• - Anisotropy enabled mode (32 pixels):
  • Despite the fact that the MSAA doesn't touch pixels which are inside polygons, the image without the AA but with the anisotropy looks more sharper.

  • - AA enabled mode (Quincunx):

It was expected that the AA quality doesn't depend on whether the anisotropic filtering is enabled or disabled.

I ran several more games with the anisotropic filtering (in the Direct3D) and AA enabled, and I should note that it looks very pleasantly. Even in those games where texture aliasing made some problems (e.g. Need For Speed 2000), activation of these two functions has a good effect on the quality of the image. At 1024X768X32 one can play rather comfortably. So, such a tandem of the anisotropic filtering and the AA will nicely suit owners of GeForce3 cards.


Gigabyte has proved once again that it produces reliable and high quality cards. The Gigabyte GV-GF3000D will allow for excellent performance at the smallest (for this class) sum of money. A gamer will be glad to have such new functions as high level anisotropy, anti-aliasing, EMBM etc. Of course, we still can't reveal a lot of possibilities of the GeForce3 due to lack of the newest games with the new generation graphics with multi-polygon scenes and interesting effects based on pixel and/or vertex shaders.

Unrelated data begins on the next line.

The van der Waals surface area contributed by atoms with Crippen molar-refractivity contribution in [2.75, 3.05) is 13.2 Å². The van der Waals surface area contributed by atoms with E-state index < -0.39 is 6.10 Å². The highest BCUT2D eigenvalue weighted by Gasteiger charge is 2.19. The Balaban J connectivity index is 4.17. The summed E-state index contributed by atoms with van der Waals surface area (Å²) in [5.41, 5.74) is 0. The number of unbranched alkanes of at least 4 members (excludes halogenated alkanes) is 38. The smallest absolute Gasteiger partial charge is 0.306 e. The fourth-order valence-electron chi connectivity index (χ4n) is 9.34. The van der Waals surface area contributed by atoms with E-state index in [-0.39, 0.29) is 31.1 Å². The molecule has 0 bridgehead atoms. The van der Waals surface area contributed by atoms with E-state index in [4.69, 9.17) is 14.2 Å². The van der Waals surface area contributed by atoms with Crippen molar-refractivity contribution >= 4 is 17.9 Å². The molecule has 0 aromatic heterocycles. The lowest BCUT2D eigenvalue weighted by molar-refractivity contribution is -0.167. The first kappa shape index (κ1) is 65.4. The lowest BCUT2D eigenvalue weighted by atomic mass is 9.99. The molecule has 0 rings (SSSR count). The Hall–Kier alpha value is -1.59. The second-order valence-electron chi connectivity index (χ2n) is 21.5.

Meanwhile, time is gradually closing a price gap between the high-end and mid classes. Video cards of this level are growing in the number with the prices for them dropping down. And soon not only users with thick purses, but middle-level ones will be able to afford such cards. The GeForce2 Ultra cards are sentenced to "death", as new more efficient GeForce3 based accelerators will may soon become cheaper.

Gigabyte is famous for quite low prices for its video cards, that is why we may hope that the Gigabyte GV-GF3000D will be among the cheapest cards on the GF3. Remember that it is useless to install this card on a system with a processor less than 1 GHz since the latter can cut its potential tremendously even in the popular resolution 1024X768.

In our 3Digest you can find a full comparison of characteristics of cards of this and other classes.


  • Excellent performance in the 3D graphics, first of all in 32-bit color;
  • Excellent implementation quality;
  • Relatively low cost;
  • DVI.


  • Bad overclockability (but it depends on a definite sample);
  • Scarce complete set;
  • Lack of TV-out.